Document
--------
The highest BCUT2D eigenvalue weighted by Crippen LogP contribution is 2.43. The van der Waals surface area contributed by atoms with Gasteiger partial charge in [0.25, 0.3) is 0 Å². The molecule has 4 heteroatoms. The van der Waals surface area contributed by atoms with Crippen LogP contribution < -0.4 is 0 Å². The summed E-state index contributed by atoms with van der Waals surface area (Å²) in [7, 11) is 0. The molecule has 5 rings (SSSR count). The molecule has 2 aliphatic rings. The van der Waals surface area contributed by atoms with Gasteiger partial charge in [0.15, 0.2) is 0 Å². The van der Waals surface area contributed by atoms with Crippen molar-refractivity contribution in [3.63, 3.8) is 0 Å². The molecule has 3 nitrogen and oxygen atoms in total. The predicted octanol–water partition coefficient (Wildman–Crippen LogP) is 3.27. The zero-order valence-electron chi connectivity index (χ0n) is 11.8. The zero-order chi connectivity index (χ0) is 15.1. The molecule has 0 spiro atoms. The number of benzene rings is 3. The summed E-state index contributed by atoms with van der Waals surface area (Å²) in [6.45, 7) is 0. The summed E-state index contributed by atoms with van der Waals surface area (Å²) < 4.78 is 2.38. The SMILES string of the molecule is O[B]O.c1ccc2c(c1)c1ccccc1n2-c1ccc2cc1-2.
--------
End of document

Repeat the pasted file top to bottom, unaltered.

The highest BCUT2D eigenvalue weighted by Crippen LogP contribution is 2.43. The van der Waals surface area contributed by atoms with Gasteiger partial charge in [0.25, 0.3) is 0 Å². The molecule has 4 heteroatoms. The van der Waals surface area contributed by atoms with Crippen LogP contribution < -0.4 is 0 Å². The summed E-state index contributed by atoms with van der Waals surface area (Å²) in [7, 11) is 0. The molecule has 5 rings (SSSR count). The molecule has 2 aliphatic rings. The van der Waals surface area contributed by atoms with Gasteiger partial charge in [0.15, 0.2) is 0 Å². The van der Waals surface area contributed by atoms with Crippen molar-refractivity contribution in [3.63, 3.8) is 0 Å². The molecule has 3 nitrogen and oxygen atoms in total. The predicted octanol–water partition coefficient (Wildman–Crippen LogP) is 3.27. The zero-order valence-electron chi connectivity index (χ0n) is 11.8. The zero-order chi connectivity index (χ0) is 15.1. The molecule has 0 spiro atoms. The number of benzene rings is 3. The summed E-state index contributed by atoms with van der Waals surface area (Å²) in [6.45, 7) is 0. The summed E-state index contributed by atoms with van der Waals surface area (Å²) < 4.78 is 2.38. The SMILES string of the molecule is O[B]O.c1ccc2c(c1)c1ccccc1n2-c1ccc2cc1-2.